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Clay Coppedge

Texas | Columns | "Letters from Central Texas"

The Alleged Battle of Bandera Pass

by Clay Coppedge

One of the prettiest places in the Texas Hill Country is the part of State Highway 173 that twists its way through Bandera Pass not far from the Bandera-Kerr county line. The highway basically follows the same route through the hills that the Apache, Comanche, Spanish, U.S. Army, settlers and outlaws followed for centuries and where at least two major Indian battles might (or might not) have been fought.

The first of these battles might (or might not) have given Bandera its name. In this version of the story, Bandera was named after Spanish troops from San Antonio de Bexar battled Apaches in the pass in 1732. Each side suffered heavy losses and the two sides met in council and agreed on a treaty: the Apaches would not venture south of the pass and the Spanish agreed to stay out of the hunting grounds to the north. A red flag – or bandera in Spanish – was placed on the highest peak to remind each other of the treaty.

Another version has it that Bandera is named for a Spanish commander or maybe a citizen with that last surname, but no records to corroborate the story have ever been found. That’s true for a lot of the early stories about Bandera Pass, including a second battle that is believed to have occurred there in either 1841 or 1843. Or maybe it was 1842.

This battle is believed to have featured legendary Texas Ranger captain Jack Hays and his men in a fierce battle, this time with the Comanches. The rangers were outnumbered but managed to get the best of the Comanches. The battle might not have happened – not at Bandera Pass – but other battles, unrecorded by the eventual victors, certainly did.

Many of these battles no doubt pitted Comanches against Apaches. Swiss botanist Jean Louis Berlandier noted the presence of both tribes in the area in 1828 when he traveled through parts of Texas as part of a Mexican boundary and scientific expedition. He went on a bear and buffalo hunt with Comanche leaders Reyuna and El Ronca as guides and noted that the natives, especially the Comanches, performed a certain ritual when they entered Bandera Pass.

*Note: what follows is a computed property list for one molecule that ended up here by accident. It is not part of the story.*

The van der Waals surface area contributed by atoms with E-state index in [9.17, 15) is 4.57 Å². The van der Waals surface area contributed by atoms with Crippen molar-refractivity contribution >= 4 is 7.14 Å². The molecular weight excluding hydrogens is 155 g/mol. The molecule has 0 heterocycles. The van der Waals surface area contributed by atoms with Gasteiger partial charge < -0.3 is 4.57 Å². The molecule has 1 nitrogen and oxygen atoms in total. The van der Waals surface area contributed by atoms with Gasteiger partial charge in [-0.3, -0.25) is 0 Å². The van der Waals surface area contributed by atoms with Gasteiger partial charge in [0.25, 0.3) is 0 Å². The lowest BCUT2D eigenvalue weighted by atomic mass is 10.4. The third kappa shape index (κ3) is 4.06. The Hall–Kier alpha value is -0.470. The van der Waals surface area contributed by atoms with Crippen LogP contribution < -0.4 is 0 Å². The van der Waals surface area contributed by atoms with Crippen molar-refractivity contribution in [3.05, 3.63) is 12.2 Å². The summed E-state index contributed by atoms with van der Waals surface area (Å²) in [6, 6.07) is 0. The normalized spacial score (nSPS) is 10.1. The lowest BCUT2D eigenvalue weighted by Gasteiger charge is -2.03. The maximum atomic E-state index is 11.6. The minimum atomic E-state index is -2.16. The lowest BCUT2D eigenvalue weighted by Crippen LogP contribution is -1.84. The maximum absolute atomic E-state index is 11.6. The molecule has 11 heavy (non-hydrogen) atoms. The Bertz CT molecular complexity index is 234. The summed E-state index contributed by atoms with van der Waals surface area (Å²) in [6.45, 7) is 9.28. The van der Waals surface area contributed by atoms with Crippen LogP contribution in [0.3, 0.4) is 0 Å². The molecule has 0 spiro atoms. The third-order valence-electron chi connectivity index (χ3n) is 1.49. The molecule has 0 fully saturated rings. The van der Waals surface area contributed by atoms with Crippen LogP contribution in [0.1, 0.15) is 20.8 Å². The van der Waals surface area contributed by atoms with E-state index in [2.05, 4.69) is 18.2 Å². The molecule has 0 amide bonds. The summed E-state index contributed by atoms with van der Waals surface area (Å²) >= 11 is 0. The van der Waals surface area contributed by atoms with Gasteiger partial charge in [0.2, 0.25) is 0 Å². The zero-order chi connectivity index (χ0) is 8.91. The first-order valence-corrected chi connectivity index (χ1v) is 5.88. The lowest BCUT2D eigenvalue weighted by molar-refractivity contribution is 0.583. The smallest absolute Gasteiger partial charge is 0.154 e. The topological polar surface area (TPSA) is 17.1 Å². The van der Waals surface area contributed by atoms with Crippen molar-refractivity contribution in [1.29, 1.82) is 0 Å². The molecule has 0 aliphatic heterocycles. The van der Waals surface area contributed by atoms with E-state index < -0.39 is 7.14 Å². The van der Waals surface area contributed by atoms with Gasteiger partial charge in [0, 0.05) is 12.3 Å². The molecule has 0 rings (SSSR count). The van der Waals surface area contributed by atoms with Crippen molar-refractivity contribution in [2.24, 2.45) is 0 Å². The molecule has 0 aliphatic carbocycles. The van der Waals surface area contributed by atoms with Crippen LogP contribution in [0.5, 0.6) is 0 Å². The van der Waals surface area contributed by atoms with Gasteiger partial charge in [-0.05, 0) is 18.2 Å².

“Here a Comanche warrior was buried, and since the natives often pass this way, every tribe that passes close enough to see the grave of one of their ancestors makes the customary offerings,” Berlandier wrote. “On the grave they place arrows, bows, sundry weapons, enemy trophies and the like, and even sacrifice mules and horses to his shade. The gorge, which is known for this custom, is strewn with the bones of animals that have been sacrificed here. The grave itself is surrounded with skulls.”

One of the earliest and most influential accounts of the second battle is found in A.J. Sowell’s book “Texas Indian Fighters.” Sowell relied on oral accounts from participants like Creed Taylor and others but the accounts were recorded many years after the actual fight and seem to incorporate elements from other fights, most notably one at Walker’s Creek.

Taylor and another participant, Jim Nichols, placed the site of the battle as being fought along the banks of the Guadalupe, all the way over in present day Kendall County. The feeling from contemporary researchers is that Sowell merged stories from Taylor and others with the Battle of Walker’s Creek.

Judging by many of the popular versions of the battle taken from Sowell’s account, this seems to be the case. Most of these accounts have it that Jack Hays and his men were greatly outnumbered at Bandera Pass but turned back the Comanches with the aid of the new fangled revolving pistol invented by an enterprising Yankee by the name of Samuel Colt.

That pivotal battle, little noted at the time, would eventually change the course of what had been a dead-end war against the Comanches. Now, with this new revolving pistol, the rangers and anybody else battling the Comanches could stay on horseback and fight the enemy with a gun that fired five times in a row without reloading. A Comanche who took part in the fight noted that the rangers “had a shot for every finger on the hand.” In the end, that advantage made all the difference.

However, that battle did not take place at Bandera Pass and it did not happen in 1841, 1842 or 1843. The battle that changed history – though the fact was little recognized or noted at that time – was the Battle of Walker’s Creek and it was fought in June of 1844 in present day Kendall County.

A battle between Texans and Comanches (and maybe Apaches, too) probably took place at Bandera Pass at one time or another, but the one most often recounted wasn’t it.

© Clay Coppedge October 3, 2012 Column
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